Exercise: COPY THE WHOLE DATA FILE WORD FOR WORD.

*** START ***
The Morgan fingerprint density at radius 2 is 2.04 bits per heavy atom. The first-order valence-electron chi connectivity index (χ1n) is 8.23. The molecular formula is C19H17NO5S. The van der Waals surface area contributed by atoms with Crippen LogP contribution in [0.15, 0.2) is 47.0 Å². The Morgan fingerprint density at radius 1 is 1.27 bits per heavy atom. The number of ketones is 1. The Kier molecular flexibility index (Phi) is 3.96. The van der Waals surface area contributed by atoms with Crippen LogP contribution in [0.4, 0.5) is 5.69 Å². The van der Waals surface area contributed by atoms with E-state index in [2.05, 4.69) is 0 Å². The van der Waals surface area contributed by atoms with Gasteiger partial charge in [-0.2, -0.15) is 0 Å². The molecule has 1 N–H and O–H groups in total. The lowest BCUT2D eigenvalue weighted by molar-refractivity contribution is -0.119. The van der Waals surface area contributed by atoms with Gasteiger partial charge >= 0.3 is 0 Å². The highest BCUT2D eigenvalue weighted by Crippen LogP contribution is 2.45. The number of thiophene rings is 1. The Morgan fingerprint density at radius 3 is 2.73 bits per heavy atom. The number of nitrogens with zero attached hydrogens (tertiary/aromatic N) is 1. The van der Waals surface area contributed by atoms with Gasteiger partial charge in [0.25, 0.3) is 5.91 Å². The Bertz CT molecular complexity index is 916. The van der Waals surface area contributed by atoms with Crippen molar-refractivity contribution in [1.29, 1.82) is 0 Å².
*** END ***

The Morgan fingerprint density at radius 2 is 2.04 bits per heavy atom. The first-order valence-electron chi connectivity index (χ1n) is 8.23. The molecular formula is C19H17NO5S. The van der Waals surface area contributed by atoms with Crippen LogP contribution in [0.15, 0.2) is 47.0 Å². The Morgan fingerprint density at radius 1 is 1.27 bits per heavy atom. The number of ketones is 1. The Kier molecular flexibility index (Phi) is 3.96. The van der Waals surface area contributed by atoms with Crippen LogP contribution in [0.4, 0.5) is 5.69 Å². The van der Waals surface area contributed by atoms with E-state index in [2.05, 4.69) is 0 Å². The van der Waals surface area contributed by atoms with Gasteiger partial charge in [-0.2, -0.15) is 0 Å². The molecule has 1 N–H and O–H groups in total. The lowest BCUT2D eigenvalue weighted by molar-refractivity contribution is -0.119. The van der Waals surface area contributed by atoms with Gasteiger partial charge >= 0.3 is 0 Å². The highest BCUT2D eigenvalue weighted by Crippen LogP contribution is 2.45. The number of thiophene rings is 1. The Morgan fingerprint density at radius 3 is 2.73 bits per heavy atom. The number of nitrogens with zero attached hydrogens (tertiary/aromatic N) is 1. The van der Waals surface area contributed by atoms with Gasteiger partial charge in [0.25, 0.3) is 5.91 Å². The Bertz CT molecular complexity index is 916. The van der Waals surface area contributed by atoms with Crippen molar-refractivity contribution in [1.29, 1.82) is 0 Å².